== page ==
Pleasure in poetry, like speech itself, is both intellectual and bodily. Spoken language, an elaborate code of articulated grunts, provides a satisfaction central to life, with all the immediacy of our senses. Th ough complex, the pleasure is not arcane. We learn it as we learn to speak: informally and avidly. A small child who enjoys the anonymous, traditional sentence,
Moses supposes his toeses are roses,
But Moses supposes erroneously
feels a tickle of gratification, conceptual and sensory, as the sounds perform their combat dance with the meanings, joining and parting. In this example, that intricate choreography involves teasing forms of the plural. The sounds are similar and the meanings vary: body and mind, in an experience that is essential to the art of poetry.
Poetry in American Sign Language, a language that intricately formalizes bodily gestures, also demonstrates this fundamental principle, coordinating body and mind in the creation of meaning. The appetite for that dual action is tremendous; poetry is its concentrated form.
A few examples can begin to demonstrate variety. The interplay of physical sounds and forms of meaning, a fancy-work of pleasure and aggression, animates the final line of the following passage, from "Corinna's Going A-Maying" (p. 365) by Robert Herrick. In a custom older than Christianity, people are celebrating the season of rebirth by hanging branches in blossom all over town. This playful May-ing tradition is giddy—as is the poet, and so are the sounds of the words. Note the third-from-last line of this quotation:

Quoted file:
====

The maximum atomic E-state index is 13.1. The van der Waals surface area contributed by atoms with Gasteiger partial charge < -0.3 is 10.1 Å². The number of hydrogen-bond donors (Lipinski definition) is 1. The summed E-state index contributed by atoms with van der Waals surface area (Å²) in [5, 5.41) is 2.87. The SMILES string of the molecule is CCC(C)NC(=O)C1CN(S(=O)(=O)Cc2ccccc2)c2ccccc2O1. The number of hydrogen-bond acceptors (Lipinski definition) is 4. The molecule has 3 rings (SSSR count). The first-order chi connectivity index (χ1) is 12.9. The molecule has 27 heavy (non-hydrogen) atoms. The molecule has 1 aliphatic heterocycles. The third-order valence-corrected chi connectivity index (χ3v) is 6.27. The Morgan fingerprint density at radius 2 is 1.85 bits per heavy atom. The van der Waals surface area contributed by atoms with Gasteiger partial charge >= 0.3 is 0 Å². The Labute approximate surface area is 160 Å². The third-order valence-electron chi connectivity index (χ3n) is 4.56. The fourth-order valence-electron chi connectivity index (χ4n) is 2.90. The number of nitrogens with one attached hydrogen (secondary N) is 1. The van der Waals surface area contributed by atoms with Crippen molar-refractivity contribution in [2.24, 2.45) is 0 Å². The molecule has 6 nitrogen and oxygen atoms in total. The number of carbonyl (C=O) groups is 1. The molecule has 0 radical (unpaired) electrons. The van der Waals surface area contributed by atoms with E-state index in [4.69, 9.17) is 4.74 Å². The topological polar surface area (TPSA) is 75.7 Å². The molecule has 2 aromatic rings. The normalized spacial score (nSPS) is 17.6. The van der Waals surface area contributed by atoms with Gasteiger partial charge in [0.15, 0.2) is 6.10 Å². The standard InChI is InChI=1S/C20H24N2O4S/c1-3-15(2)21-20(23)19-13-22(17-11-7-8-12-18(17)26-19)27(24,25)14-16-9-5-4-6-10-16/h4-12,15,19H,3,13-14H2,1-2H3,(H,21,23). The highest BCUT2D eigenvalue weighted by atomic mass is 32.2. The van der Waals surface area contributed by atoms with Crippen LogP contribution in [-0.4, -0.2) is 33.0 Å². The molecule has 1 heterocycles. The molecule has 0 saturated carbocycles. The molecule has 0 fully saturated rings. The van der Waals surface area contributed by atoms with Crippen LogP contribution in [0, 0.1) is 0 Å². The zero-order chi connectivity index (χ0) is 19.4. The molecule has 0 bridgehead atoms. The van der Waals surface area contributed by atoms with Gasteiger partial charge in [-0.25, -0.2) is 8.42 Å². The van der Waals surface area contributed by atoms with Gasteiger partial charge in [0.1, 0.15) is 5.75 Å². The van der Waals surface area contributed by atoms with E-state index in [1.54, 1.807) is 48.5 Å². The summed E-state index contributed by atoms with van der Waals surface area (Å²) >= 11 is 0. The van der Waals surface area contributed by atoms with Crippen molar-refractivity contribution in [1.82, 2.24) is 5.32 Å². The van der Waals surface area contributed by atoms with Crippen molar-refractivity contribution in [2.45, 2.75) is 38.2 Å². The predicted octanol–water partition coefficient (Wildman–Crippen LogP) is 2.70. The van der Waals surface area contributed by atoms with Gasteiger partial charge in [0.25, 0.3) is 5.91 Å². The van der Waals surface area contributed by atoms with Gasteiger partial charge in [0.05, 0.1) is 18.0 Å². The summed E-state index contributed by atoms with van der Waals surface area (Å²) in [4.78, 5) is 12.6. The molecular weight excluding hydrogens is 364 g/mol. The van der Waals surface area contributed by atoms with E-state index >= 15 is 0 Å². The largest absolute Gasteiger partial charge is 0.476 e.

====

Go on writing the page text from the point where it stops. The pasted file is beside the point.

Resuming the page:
Come, my Corinna, come; and, coming mark
How each field turns a street, each street a park
Made green and trimmed with trees; see how
Devotion gives each house a bough
Or branch: each porch, each door ere this,
An Ark, a tabernacle is,
Made up of whitethorn neatly enterwove,
As if here were those cooler shades of love.
Can such delights be in the street
And open fields, and we not see 't?
Come, we'll abroad; and let's obey
The proclamation made for May, And sin no more, as we have done, by staying;
But, my Corinna, come, let's go a-Maying.
"The proclamation made for May": the line has an immediately attractive lilt, an artful effect perceptible before analysis. On reflection, a reader may (or may not) note that the single sound may recurs three times with three different meanings, and in three different forms.